Lateralization in Sport.
By observing the organization of our body we can see that there is a certain symmetry, where both members and internal organs are duplicated.
Even our brain has two hemispheres, which have similar appearance but are not identical.
Each one is specialized in performing certain functions, while the left hemisphere is related to speech, analytical and logical thinking, the right hemisphere is associated to emotions, holistic thinking and creativity.
Moreover, if we refer to motor activity, each hemisphere controls the contralateral half of the body, meaning that the left hemisphere controls the movements made by the right half of the body and vice versa.
Laterality is the functional domain of one side of the body over the other, it manifests itself in the preference to selectively use of a certain member (hand, foot, eye, ear) to perform specific activities.
This predilection is the result of a process of learning and practice during childhood (lateralization), it is evidenced as a tendency at the age of 4 and stabilized at the age of 6, when the child becomes aware of his own left and right (on himself).
It is not until the age of 8 that the child can recognize the left and right of others.
This progressive affirmation of laterality (lateralization) enables the child to orient in the space which contributes to his/her motor evolution (Bilbao, Oña, 2000).
This laterality not only refers to the use of a specific hand, but also the preference of an eye, one shoulder, a waist, a leg or a foot.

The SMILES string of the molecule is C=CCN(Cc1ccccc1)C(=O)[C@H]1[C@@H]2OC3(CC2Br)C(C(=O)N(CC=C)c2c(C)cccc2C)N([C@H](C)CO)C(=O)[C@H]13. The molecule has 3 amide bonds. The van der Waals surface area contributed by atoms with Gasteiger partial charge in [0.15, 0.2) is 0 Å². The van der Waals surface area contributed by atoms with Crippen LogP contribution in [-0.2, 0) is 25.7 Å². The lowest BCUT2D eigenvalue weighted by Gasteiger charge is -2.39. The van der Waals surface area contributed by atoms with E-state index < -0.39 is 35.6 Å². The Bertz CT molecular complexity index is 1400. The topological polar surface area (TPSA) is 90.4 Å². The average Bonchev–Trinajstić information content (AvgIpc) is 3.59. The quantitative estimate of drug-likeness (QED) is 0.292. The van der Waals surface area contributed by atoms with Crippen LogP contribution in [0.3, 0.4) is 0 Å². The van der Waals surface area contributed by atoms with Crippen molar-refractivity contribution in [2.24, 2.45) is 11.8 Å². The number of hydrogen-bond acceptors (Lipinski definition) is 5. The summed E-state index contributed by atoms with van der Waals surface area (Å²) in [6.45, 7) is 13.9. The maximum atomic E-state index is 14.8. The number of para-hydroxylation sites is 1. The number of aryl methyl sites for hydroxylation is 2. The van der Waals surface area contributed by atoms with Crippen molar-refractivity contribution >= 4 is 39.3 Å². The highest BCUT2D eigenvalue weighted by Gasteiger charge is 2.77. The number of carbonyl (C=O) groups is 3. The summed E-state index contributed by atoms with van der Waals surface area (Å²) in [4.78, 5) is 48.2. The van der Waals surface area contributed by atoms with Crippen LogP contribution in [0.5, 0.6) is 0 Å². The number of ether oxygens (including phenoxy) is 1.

The choice of one side over the other in each of them determines that different people, facing the same situation, move their body differently.
Obviously this affects the technique developed by athletes and also the most suitable training for everyone.
There is a major proportion of dexterous (87%) in the world population.
Usually the child manifests a preference for one hand during lateralization, but there are some children who are skilled with both hands and they can exchange their dominant hand depending on the day. In these cases where there is no preference, the coach can guide the lateralization towards the skillful hand.
Studies show that there is a different speed of response depending on the eye used. The movements produced as a result of stimulation of the dominant eye have shorter reaction than those evoked by the nondominant eye (Minucci, Connors, 1964).
They also found that the effect of the dominant eye varied if the person was left-handed or right-handed and it also varied with the location in space of the stimulus which the person should react to (Chaumillon, R., Blouin, J., Guillaume, A., 2014).
The relationships between eye-hand dominance and eye-foot dominance have a key role in motor skills and sports performance.
The knowledge of laterality that the athlete has allows us a better understanding of his/her technique and the development of a customized training which enhance his/her nondominant hand (Dorochenko, Paul).
FROM THEORY TO PRACTICE
Do you know your laterality?
Do you need exercises that help you to identify it?
Do you have athletes in lateralization process?
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Bilbao, A., Oña, A. (2000). La lateralidad motora como habilidad entrenable. Efectos del aprendizaje sobre el cambio de tendencia lateral. Revista Motricidad, 7-27.
Chaumillon, R., Blouin, J., Guillaume, A. (2014). Eye dominance influences triggering action: the Poffenberger paradigm revisited. www.sciencedirect.com
Dorochenko, Paul. El ojo director.
Minucci, P., Connors, M. (1964) Reaction time under three viewing conditions: binocular, dominant eye and nondominant eye. Journal of Experimental Psychology, 268-275.
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